While other stocks drop, defense shares gain in volatile trading

Travis Reed

The market might have been dismal for the Dow on Monday, but a few specialty stocks gained heavily.

Defense industry stocks, such as Edina-based Alliant Techsystems Inc., spiked as investors bailed primarily on aerospace holdings.

Alliant, which did $1 billion of business in munitions and rocket propellant systems last fiscal year, finished at 78.70, up 20 percent from last Tuesday’s closing.

“Undoubtedly, there will be big increases in defense spending, and (the gains) will continue as long as that occurs,” said Bruce Erickson, a Carlson School of Management professor.

Alliant spokesman Rod Bitz said the company can’t disclose whether orders have stepped up since last week’s attack.

Although defense companies in general proved their stocks impervious to the downturn, the prices were dictated by investor speculation. As the Department of Defense decides what products to order, leaders are expected to emerge from the pack.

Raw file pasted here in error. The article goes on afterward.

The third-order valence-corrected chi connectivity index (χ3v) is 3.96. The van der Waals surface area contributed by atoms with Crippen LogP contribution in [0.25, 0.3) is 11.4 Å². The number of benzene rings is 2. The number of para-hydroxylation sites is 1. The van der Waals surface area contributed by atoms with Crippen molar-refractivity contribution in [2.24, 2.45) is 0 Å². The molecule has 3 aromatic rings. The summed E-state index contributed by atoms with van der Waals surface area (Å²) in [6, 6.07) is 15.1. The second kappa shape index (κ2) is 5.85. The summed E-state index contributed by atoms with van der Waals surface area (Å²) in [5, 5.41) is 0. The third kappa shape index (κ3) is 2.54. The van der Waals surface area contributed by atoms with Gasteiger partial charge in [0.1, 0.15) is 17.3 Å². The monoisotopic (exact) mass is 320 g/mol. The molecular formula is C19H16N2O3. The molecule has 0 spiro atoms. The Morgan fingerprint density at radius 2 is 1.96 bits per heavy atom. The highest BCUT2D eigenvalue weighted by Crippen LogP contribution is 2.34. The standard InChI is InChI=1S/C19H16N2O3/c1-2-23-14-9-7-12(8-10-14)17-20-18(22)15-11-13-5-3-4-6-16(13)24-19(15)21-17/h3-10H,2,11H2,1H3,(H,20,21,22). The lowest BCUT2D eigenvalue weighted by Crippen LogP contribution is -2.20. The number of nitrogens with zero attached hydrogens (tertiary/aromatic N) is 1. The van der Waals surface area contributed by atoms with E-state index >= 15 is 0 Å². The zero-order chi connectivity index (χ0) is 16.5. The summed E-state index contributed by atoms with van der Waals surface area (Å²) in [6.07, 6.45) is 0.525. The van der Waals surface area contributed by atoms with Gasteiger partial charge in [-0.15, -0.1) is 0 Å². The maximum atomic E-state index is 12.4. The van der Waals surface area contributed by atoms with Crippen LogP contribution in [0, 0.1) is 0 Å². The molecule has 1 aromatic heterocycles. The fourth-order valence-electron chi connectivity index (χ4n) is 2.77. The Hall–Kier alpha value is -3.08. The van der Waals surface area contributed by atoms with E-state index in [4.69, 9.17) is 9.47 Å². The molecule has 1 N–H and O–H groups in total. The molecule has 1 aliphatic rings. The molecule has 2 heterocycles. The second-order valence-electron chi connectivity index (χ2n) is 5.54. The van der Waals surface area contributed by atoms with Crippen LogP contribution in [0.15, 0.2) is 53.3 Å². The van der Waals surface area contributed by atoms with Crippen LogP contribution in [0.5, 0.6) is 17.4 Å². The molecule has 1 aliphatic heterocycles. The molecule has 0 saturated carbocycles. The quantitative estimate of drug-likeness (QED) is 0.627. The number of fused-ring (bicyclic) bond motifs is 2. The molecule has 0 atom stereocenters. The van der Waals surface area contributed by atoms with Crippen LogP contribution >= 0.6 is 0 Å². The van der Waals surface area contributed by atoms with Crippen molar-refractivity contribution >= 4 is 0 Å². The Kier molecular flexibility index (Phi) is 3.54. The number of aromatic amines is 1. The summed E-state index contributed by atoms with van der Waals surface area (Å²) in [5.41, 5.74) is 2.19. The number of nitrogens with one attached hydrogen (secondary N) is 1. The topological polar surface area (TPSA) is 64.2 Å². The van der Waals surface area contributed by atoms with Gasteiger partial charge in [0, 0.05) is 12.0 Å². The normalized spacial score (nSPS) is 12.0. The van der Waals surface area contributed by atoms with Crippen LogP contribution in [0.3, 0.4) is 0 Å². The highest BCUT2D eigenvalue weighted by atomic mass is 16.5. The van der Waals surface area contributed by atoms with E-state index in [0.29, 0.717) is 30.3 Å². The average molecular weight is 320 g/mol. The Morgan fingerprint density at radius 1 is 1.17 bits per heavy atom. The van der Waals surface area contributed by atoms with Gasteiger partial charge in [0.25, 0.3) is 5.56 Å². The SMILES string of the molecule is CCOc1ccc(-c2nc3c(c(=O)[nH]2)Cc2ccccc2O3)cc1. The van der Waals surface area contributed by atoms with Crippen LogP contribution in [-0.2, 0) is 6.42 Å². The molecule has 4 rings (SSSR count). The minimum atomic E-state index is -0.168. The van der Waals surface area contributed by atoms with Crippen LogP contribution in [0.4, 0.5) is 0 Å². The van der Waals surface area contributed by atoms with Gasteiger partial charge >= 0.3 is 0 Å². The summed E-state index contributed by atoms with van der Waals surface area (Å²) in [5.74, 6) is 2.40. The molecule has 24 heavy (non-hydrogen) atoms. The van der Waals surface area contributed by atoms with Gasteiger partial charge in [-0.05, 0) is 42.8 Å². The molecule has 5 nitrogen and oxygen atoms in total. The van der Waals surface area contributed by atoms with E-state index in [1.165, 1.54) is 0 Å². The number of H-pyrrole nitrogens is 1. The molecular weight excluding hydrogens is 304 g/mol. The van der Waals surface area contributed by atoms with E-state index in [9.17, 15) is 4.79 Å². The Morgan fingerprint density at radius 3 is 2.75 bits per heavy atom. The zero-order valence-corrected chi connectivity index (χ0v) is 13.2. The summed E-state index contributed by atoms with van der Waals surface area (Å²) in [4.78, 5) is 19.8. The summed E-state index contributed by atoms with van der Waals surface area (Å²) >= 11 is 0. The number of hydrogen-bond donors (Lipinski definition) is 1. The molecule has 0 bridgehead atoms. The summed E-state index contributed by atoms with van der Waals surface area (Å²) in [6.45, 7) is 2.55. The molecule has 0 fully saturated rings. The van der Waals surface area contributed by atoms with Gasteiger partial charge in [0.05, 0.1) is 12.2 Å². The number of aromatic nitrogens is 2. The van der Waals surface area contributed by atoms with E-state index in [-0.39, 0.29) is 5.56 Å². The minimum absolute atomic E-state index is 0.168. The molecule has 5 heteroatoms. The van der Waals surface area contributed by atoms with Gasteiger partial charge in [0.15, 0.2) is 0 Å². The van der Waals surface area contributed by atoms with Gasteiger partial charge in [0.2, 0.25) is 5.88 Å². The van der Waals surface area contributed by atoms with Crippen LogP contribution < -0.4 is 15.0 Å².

“The critical question is, what percentage of the orders will each company get? Does it produce the equipment that the Department of Defense decides it needs under these circumstances?” Erickson asked. “The positive side is the profit
margins should be good, because the Defense Department will want to get products in a hurry. They may be willing to pay a premium.”

Erickson said defense contracts are generally awarded in one of two ways. In one scenario, the defense department will specify an objective it wants equipment to accomplish and will give the contract to the lowest bidder.

In the other, which he speculates is more likely in the near future, the department will draw up specifications and award contracts based on cost and expediency.

Alliant is headquartered in Minnesota but owns factories all over the country that actually produce the munitions. The Edina building houses three floors of offices where around 200 employees work.

Travis Reed welcomes comments at [email protected]